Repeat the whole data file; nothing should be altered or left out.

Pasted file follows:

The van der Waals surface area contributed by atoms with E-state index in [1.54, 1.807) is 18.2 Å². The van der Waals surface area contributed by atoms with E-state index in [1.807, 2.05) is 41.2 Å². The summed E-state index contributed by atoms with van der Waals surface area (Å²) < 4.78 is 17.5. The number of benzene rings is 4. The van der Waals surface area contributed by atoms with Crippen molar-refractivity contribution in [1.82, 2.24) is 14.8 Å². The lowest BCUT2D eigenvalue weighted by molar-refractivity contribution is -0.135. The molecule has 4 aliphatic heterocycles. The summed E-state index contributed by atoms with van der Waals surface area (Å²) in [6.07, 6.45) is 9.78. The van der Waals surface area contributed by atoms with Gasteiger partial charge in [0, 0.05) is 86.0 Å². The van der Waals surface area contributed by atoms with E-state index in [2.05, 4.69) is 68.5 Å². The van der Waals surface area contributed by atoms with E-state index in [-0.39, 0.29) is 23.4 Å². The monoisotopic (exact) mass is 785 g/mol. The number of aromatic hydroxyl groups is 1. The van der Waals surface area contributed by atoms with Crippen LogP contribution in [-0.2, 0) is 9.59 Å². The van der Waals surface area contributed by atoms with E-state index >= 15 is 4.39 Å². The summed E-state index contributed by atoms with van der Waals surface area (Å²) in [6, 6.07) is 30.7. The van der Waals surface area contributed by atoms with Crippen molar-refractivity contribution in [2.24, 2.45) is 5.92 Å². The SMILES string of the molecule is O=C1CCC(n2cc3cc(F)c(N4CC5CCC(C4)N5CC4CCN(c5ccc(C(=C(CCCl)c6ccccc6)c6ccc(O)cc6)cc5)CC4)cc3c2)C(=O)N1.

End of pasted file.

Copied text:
The van der Waals surface area contributed by atoms with E-state index in [1.54, 1.807) is 18.2 Å². The van der Waals surface area contributed by atoms with E-state index in [1.807, 2.05) is 41.2 Å². The summed E-state index contributed by atoms with van der Waals surface area (Å²) < 4.78 is 17.5. The number of benzene rings is 4. The van der Waals surface area contributed by atoms with Crippen molar-refractivity contribution in [1.82, 2.24) is 14.8 Å². The lowest BCUT2D eigenvalue weighted by molar-refractivity contribution is -0.135. The molecule has 4 aliphatic heterocycles. The summed E-state index contributed by atoms with van der Waals surface area (Å²) in [6.07, 6.45) is 9.78. The van der Waals surface area contributed by atoms with Gasteiger partial charge in [0, 0.05) is 86.0 Å². The van der Waals surface area contributed by atoms with E-state index in [2.05, 4.69) is 68.5 Å². The van der Waals surface area contributed by atoms with E-state index in [-0.39, 0.29) is 23.4 Å². The monoisotopic (exact) mass is 785 g/mol. The number of aromatic hydroxyl groups is 1. The van der Waals surface area contributed by atoms with Crippen LogP contribution in [-0.2, 0) is 9.59 Å². The van der Waals surface area contributed by atoms with E-state index >= 15 is 4.39 Å². The summed E-state index contributed by atoms with van der Waals surface area (Å²) in [6, 6.07) is 30.7. The van der Waals surface area contributed by atoms with Crippen molar-refractivity contribution in [2.24, 2.45) is 5.92 Å². The SMILES string of the molecule is O=C1CCC(n2cc3cc(F)c(N4CC5CCC(C4)N5CC4CCN(c5ccc(C(=C(CCCl)c6ccccc6)c6ccc(O)cc6)cc5)CC4)cc3c2)C(=O)N1.